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Discussion Starter · #1 ·
Hi, this wanna be my new project for the next 3-4 years!. This is a Cheoy Lee Luders 36, and has a major damage on the hull. I am wondering if it's possible to bring such a hull back at its original condition and make her again a seaworthy offshore cruiser.





 

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It is only time and money...and it can be fixed, but as rugosa says, it may not be "worth" it, down the road.

ie You may never break even or not lose big time on your time and money. As slowly as this appears to have happened, I would surely have a surveyor render an opinion, if not a full survey.

best of luck on your new project
 

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That hull damage under the 'jackstand' can be repaired - probably also has gross delamination in the adjacent area and you'll not know how extensive until you 'open' it.

Id be far more keenly concerned with that crack at the top of the encapsulated keel ballast, as this is a MAJOR MAJOR issue and in an extremely stress sensitive / stress critical area. Further and especially if water has penetrated into the ballast 'cavity', and if the ballast is iron and is now 'rusting' such an extensive repair can possibly only result in a 'heartache' when the rust continues to 'push' that encapsulation apart and 'down deeper' than that crack.

That keel crack is along the upper top margin of the ballast -- such a repair there is going to have to be critically 'awesome'. IMO - this keel crack is suggestive of a complete structural failure, not fixable via a simple cosmetic repair.
see the line drawing: LUDERS 36 (CHEOY LEE) sailboat specifications and details on sailboatdata.com
If the ballast is LEAD, then you have a minor chance at restoration; but, this is going to involve some pretty 'severe' repair and unless you are 'very good' with tapering and precise epoxy fiberglass repair work and are very precise at restoring back to the OEM structural geometry and surface curves at the turn of the bilge and deeply into the hull ... Id make the suggestion to look for a hull that isnt 'totaled'.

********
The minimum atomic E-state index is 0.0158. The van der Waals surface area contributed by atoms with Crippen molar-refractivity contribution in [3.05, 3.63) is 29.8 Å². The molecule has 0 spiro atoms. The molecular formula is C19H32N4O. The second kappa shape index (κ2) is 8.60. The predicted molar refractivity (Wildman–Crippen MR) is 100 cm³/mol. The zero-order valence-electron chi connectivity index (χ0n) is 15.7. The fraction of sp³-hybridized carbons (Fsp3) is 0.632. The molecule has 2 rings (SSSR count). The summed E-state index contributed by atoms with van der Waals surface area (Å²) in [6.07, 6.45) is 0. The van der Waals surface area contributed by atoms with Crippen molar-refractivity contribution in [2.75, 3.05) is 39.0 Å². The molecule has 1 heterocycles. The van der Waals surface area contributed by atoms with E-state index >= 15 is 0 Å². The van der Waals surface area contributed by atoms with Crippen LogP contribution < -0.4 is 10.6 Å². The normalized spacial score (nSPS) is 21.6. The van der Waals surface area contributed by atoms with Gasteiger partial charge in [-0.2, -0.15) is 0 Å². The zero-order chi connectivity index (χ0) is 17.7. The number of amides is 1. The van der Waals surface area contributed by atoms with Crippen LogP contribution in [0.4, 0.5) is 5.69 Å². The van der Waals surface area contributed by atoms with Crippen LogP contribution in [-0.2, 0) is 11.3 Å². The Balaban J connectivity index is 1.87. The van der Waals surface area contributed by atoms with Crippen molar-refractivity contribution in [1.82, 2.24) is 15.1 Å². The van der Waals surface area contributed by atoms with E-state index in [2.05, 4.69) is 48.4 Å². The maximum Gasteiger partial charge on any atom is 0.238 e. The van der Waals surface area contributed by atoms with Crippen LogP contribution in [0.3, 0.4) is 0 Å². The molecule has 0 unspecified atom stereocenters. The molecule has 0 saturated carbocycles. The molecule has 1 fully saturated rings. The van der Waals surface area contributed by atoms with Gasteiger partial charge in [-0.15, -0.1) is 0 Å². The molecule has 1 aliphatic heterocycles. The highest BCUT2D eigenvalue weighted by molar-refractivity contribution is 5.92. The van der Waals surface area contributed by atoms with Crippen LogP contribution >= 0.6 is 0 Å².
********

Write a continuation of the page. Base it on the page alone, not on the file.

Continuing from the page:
Sorry.
 

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In addition to Rich's comments, these boats are known to have deck/house issues with plenty of plywood used. Before you even start thinking about hull repairs have the entire deck and house inspected.. After such obvious neglect this is probably not a good candidate for restoration.
 

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Looks like no chain on the stands and no pads...anyone who'd block a boat like that has probably abused her in numerous other ways. First thing any dreamer who takes on this boat (hopefully getting a few thousand dollars for taking it of the owner (or yard's) plate, is spend that few thousand to properly block the boat on new stands.

I suspect a few pictures of the deck would be an eyeful.
 

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islander bahama 24
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The hull damage is repairable and the keel joint issue is real easy the keel is lead and bolted on so drop and rebed solves that issue I would be most concerned with what may have been damaged inside and in the hull layup in the area where the stand penetrated the hull get a good survey or at least a shipwright to take a serious look with and for you before investing any money in this project
 

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Check out the free PDF archives or call the free tech support at West Systems to get some idea of what fiberglass structural repairs involve for a job like this. Professional repairs will cost money, DIY is feasible if you've got the skills. But as others have said, get some professional advice on whether there is other damage to the boat and whether it will be worth repairing overall.
 

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Discussion Starter · #11 ·
Thank all of you for your responses.
As stated hull damage under the 'jackstand' is not a big issue and can be repaired even some delamination involved. I am worried about the structural damage that (probably) exists at that area, and if it would be repairable. That keel crack along the upper top margin of the ballast (as RichH mentioned) is the critical issue for me. What are your opinions regarding structural repairs?